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Digital Skills in the Public Sector

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We often discuss the importance of digital skills in the workplace on this blog, but what do digital skills mean in different types of workplace? In businesses and commercially-focused organisations, there is an understandable desire to improve productivity and efficiency because that leads to reduced costs and increased profits for the company.

For the public sector, it is difficult to pick up a newspaper or watch the news on TV without encountering a piece about the need for it to tighten its belt. Even beyond the economising efforts towards greater efficiency, driven by the need to recover from the financial crisis, new technologies are driving demand from both civil servants and members of the public, for new ways of working and communicating.

To meet both of these sets of challenges, and to make sure that the public sector is ready and able to take full advantage of technology, it is clear that enhancing digital skills is just as vital for civil servants, as for their business counterparts. It makes us particularly proud to be working with the European Commission’s Directorate-General for Research and Innovation (DG RTD) to upskill its staff.

The risks to any workforce of low digital skills are clear. Almost every job requires some form of computer use, whether it be working with spreadsheets to analyse data, collaborating online on shared documents, or managing relationships with customers. It is little different in the public sector, where the data could be demographics of a neighbourhood, the collaborative documents could be new and improved policy guidelines, and the relationships to be managed could be with citizens.

But plenty of evidence tells us that there is a real problem with digital skills, no matter what sector people are in. While launching its New Skills Agenda for Europe, the European Commission itself noted that 40% of the EU population lacks a sufficient level of digital skills. Meanwhile, another report from the European Commission highlights the influence of digital technologies, and consequently the need for digital skills, across a range of types of job, from industrial designer to police detective. It found that, “ICT profoundly affects the work tasks and skills requirements of the profiled jobs”. We recently launched our latest position paper, which reviews studies into digital literacy that were conducted in five countries in Europe. In a study done in Austria by OCG, the ECDL National Operator there, 94% of people described their general computer skills as “average” to “very good”, yet only 39% actually scored that well in practical tests. The results were similar in all the countries in which the studies were carried out. We have a digital skills gap, and it is affecting everyone.

DG RTD has adopted ECDL as part of a push to enhance the existing skills of its staff. Members of staff in the department and in associated agencies will have the opportunity to take the four ECDL Base modules: Computer Essentials, Online Essentials, Word Processing and Spreadsheets. These modules cover the essential areas of day-to-day working with a computer, and the training and certification programme will offer staff a valuable opportunity to develop further professionally and acquire skills that will help them throughout their careers.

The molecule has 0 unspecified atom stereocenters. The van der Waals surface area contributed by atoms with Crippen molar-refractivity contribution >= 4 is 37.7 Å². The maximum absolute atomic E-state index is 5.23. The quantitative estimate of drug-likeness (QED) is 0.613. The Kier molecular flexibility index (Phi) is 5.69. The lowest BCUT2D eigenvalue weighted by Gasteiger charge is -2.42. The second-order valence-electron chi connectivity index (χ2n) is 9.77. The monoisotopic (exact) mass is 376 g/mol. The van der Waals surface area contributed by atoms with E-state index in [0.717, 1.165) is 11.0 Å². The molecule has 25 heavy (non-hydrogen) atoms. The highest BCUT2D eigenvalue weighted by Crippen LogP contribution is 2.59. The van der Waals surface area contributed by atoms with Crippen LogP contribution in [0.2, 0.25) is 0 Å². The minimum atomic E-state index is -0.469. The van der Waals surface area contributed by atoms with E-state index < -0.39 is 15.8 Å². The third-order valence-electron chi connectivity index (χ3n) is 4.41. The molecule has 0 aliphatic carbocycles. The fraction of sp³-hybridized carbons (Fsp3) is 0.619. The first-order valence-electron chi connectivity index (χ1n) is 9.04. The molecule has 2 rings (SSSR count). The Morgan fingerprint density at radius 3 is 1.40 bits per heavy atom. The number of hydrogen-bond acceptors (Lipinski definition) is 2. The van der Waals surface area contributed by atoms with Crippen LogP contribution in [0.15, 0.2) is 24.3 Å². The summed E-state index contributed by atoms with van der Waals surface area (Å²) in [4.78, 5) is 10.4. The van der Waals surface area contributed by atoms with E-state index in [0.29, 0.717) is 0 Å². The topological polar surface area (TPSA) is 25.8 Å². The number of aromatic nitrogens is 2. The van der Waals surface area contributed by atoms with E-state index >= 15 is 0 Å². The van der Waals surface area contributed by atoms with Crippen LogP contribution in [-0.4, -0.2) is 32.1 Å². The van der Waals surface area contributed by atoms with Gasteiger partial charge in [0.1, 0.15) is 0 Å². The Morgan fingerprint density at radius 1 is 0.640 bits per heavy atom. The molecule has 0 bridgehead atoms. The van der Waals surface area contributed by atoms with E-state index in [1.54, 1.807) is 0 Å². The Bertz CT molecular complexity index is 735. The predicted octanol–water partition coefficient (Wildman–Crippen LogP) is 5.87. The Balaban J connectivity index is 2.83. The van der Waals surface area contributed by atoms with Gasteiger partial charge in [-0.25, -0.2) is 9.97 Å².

ECDL is the programme of choice for many public sector institutions around the world to build digital skills. Governments on almost every continent have endorsed the ECDL programme, or use it to train and certify the digital skills of public servants.

In Europe, ECDL is the only digital literacy qualification listed on the National Inter-Professional List by the French National Inter-Professional Joint Committee on Employment and Training (COPANEF), giving French employees the opportunity to follow ECDL as part of their professional training and development. ECDL has also been recognised by ENSOA, the French national school for Non-Commissioned Officers (NCOs), with over 1,000 NCOs achieving ECDL certification. Beyond France, the ministries of education in a 11 Federal States in Germany have endorsed ECDL for use in their school systems, and ECDL is used by the Estonian Ministry of Education as the basis of the state ICT curricula for vocational education and training. In both Ireland and The Netherlands, ECDL is used by the armed forces. In the case of the Irish Defence Forces, over 2,000 staff, soldiers and officers have achieved ECDL certification, with ECDL being a pre-requisite for progression to some appointments within the Irish Army.

ECDL has a role to play in public sectors around the world, not just in Europe. In South Korea, endorsement of ICDL by Korea Productivity Centre, a semi-government organisation, has seen over 100,000 candidates enrol for the programme, while in Vietnam, ICDL has recently been officially endorsed by the Vietnamese Government. A number of projects in the Americas and Africa have also led to the endorsement or recognition of ICDL by national governments, including in Colombia and Nigeria. Across the Middle East and North Africa, ICDL is used by to train public sector employees by governments in Dubai, Iran, Jordan and Qatar.

There’s a lot of evidence that makes it clear that digital skills are both essential in any workforce, and too often lacking. We have frequently argued that there needs to be a strong focus on digital skills training and certification to make sure that workers are able to develop the skills that they need, so we’re delighted to welcome the European Commission to the team of public sector institutions that have the good sense to enhance and build on existing digital competences.